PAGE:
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Direct and indirect costs of smoking in Vietnam
  1. Pham Thi Hoang Anh1,
  2. Le Thi Thu1,
  3. Hana Ross2,3,
  4. Nguyen Quynh Anh4,
  5. Bui Ngoc Linh4,
  6. Nguyen Thac Minh5
  1. 1HealthBridge Foundation of Canada, Hanoi, Vietnam
  2. 2SALDRU Research Affiliate, University of Cape Town, Cape Town, South Africa
  3. 3International Clinical Research Center Research Affiliate, St. Anne's University Hospital, Brno, Czech Republic
  4. 4Department of Health Economics, Hanoi School of Public Health, Hanoi, Vietnam
  5. 5Department of Economics, University of Illinois at Chicago, Chicago, Illinois, USA
  1. Correspondence to Dr Pham Thi Hoang Anh, Postal address: HealthBridge Foundation of Canada, Rooms 202 & 203, Building E4, TrungTu Diplomatic Compound, No. 6 Dang Van Ngu street, Dong Da district, Hanoi 0084, Vietnam; phanh{at}


Objective To estimate the direct and indirect costs of active smoking in Vietnam.

Method A prevalence-based disease-specific cost of illness approach was utilised to calculate the costs related to five smoking-related diseases: lung cancer, cancers of the upper aerodigestive tract, chronic obstructive pulmonary disease, ischaemic heart disease and stroke. Data on healthcare came from an original survey, hospital records and official government statistics. Morbidity and mortality due to smoking combined with the average per capita income were used to calculate the indirect costs of smoking by applying the human capital approach. The smoking-attributable fraction was calculated using the adjusted relative risk values from phase II of the American Cancer Society Cancer Prevention Study (CPS-II). Costs were classified as personal, governmental and health insurance costs.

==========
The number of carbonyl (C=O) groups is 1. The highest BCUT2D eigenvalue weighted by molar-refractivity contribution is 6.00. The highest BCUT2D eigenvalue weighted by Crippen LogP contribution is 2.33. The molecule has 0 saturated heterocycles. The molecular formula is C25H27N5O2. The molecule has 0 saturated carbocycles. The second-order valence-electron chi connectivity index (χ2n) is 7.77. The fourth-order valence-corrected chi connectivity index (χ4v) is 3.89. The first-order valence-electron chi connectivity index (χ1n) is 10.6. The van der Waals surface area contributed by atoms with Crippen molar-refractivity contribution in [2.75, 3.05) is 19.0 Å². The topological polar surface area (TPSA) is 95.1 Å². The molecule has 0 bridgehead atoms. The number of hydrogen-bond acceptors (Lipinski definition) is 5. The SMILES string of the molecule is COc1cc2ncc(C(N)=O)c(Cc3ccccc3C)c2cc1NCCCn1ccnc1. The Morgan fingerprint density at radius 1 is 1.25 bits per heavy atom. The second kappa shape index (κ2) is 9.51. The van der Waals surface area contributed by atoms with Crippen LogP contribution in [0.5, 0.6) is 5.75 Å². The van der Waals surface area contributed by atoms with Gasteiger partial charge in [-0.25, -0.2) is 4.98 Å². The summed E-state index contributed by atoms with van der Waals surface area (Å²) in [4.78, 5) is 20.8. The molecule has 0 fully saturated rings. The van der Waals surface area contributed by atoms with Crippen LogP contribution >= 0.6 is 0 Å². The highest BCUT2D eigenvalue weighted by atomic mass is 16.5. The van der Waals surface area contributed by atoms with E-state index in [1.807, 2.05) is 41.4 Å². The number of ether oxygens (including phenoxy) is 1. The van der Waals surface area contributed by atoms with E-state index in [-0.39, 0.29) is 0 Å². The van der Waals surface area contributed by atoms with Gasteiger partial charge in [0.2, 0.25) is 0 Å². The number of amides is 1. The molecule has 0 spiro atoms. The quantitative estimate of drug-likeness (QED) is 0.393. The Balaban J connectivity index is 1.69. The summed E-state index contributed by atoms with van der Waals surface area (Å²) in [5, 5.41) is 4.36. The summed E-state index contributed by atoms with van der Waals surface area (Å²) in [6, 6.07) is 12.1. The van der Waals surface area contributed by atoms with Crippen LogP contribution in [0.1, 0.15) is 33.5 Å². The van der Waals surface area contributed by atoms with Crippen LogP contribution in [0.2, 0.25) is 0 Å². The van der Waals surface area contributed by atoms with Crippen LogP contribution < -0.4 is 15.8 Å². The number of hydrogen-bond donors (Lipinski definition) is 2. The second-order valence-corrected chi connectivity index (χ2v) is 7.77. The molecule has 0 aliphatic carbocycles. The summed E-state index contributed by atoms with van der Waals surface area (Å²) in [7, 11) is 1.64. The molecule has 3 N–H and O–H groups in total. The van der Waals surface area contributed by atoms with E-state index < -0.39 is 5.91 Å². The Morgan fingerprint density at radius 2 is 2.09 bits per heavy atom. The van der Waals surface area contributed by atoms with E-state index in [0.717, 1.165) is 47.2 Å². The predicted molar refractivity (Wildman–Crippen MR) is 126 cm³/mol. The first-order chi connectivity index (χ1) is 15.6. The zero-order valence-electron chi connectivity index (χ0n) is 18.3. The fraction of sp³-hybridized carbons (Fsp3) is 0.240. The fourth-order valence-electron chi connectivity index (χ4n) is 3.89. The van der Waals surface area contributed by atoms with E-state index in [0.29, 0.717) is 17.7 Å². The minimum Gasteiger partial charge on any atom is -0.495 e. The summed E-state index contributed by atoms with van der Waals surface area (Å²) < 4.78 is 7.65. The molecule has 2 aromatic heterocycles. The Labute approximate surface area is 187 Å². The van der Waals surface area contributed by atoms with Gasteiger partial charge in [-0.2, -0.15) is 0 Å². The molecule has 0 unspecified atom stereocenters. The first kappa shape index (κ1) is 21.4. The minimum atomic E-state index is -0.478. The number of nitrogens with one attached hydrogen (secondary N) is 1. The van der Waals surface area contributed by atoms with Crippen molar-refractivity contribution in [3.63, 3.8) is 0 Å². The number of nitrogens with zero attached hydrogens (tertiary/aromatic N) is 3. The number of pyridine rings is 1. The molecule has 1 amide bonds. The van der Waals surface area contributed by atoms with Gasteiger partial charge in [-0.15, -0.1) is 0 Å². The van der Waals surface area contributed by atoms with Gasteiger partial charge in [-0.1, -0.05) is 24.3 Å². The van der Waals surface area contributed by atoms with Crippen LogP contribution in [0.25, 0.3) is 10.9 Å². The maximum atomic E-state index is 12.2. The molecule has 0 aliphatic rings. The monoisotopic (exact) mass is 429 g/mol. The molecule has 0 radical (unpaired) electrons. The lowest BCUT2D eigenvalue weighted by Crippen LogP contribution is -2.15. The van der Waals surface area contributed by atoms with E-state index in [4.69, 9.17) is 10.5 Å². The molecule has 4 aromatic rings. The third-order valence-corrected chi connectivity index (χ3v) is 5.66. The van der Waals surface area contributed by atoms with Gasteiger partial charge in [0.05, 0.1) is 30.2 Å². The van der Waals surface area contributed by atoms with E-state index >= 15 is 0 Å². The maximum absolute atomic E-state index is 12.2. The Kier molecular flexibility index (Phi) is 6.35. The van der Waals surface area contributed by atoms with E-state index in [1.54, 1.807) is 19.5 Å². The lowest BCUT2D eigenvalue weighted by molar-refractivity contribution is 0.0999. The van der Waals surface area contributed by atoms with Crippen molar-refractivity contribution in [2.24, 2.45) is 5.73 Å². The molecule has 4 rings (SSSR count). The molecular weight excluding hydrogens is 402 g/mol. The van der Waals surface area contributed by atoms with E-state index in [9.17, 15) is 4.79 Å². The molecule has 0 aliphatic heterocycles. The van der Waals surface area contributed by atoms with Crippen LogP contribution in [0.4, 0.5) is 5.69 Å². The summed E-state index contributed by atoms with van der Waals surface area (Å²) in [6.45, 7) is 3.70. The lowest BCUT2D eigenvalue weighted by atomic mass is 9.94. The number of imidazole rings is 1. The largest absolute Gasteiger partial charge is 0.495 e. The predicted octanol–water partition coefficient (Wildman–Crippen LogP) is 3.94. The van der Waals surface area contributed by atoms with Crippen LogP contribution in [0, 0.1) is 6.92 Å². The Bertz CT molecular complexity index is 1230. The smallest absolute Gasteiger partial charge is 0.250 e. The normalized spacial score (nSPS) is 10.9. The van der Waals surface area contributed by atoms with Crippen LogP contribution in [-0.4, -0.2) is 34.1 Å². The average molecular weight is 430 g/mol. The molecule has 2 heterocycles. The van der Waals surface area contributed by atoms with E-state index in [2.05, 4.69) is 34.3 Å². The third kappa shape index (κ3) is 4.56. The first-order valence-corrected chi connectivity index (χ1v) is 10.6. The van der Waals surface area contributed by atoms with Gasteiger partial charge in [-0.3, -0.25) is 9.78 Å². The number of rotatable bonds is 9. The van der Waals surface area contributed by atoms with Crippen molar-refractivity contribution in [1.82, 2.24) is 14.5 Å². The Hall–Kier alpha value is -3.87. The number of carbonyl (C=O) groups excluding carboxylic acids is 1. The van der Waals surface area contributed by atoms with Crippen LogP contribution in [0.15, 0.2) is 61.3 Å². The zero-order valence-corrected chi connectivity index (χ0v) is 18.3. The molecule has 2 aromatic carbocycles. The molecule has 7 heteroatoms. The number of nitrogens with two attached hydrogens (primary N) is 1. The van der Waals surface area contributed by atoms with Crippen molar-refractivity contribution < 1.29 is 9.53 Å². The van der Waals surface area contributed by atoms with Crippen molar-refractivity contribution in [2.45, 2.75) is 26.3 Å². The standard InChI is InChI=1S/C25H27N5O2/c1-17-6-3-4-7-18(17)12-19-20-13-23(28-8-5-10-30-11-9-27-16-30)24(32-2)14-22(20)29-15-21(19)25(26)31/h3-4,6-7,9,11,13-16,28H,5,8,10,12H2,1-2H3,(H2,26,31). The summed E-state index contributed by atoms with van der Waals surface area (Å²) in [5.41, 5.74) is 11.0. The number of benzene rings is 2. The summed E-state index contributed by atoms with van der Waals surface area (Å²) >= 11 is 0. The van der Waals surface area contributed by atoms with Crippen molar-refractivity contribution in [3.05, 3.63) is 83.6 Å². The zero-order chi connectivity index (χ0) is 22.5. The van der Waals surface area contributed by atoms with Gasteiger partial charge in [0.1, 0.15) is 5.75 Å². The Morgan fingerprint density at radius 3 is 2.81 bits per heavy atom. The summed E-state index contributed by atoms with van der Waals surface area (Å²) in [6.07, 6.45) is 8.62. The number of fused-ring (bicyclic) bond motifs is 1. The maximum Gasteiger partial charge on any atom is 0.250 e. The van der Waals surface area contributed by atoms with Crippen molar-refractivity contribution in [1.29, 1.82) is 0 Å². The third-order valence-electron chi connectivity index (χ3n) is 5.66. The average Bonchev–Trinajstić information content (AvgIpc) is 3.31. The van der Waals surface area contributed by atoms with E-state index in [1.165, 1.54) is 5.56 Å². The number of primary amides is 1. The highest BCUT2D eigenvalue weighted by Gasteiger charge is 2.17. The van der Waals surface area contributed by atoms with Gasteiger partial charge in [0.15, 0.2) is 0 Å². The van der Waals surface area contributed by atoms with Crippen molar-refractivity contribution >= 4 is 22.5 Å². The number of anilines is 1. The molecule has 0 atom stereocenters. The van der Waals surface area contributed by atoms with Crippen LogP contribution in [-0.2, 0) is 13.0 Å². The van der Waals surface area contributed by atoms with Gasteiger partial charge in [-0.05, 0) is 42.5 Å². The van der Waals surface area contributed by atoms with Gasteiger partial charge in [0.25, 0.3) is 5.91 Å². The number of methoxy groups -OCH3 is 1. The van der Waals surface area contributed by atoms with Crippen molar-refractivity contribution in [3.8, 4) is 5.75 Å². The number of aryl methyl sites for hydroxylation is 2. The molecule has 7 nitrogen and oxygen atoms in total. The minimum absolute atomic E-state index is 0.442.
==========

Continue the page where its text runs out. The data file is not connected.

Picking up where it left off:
Results The total economic cost of smoking in 2011 was estimated at 24 679.9 billion Vietnamese dong (VND), equivalent to US$1173.2 million or approximately 0.97% of the 2011 gross domestic product. The direct costs of inpatient and outpatient care reached 9896.2 billion VND (US$470.4 million) and 2567.2 billion VND (US$122.0 million), respectively. The government’s contribution to these costs was 4534.3 billion VND (US$215.5 million), which was equivalent to 5.76% of its 2011 healthcare budget. The indirect costs (productivity loss) due to morbidity and mortality were 2652.9 billion VND (US$126.1 million) and 9563.5 billion VND (US$454.6 million), respectively. These indirect costs represent about 49.5% of the total costs of smoking.

Conclusions Tobacco consumption has large negative consequences on the Vietnamese economy.

  • Economics
  • Smoking Caused Disease
  • Low/Middle income country

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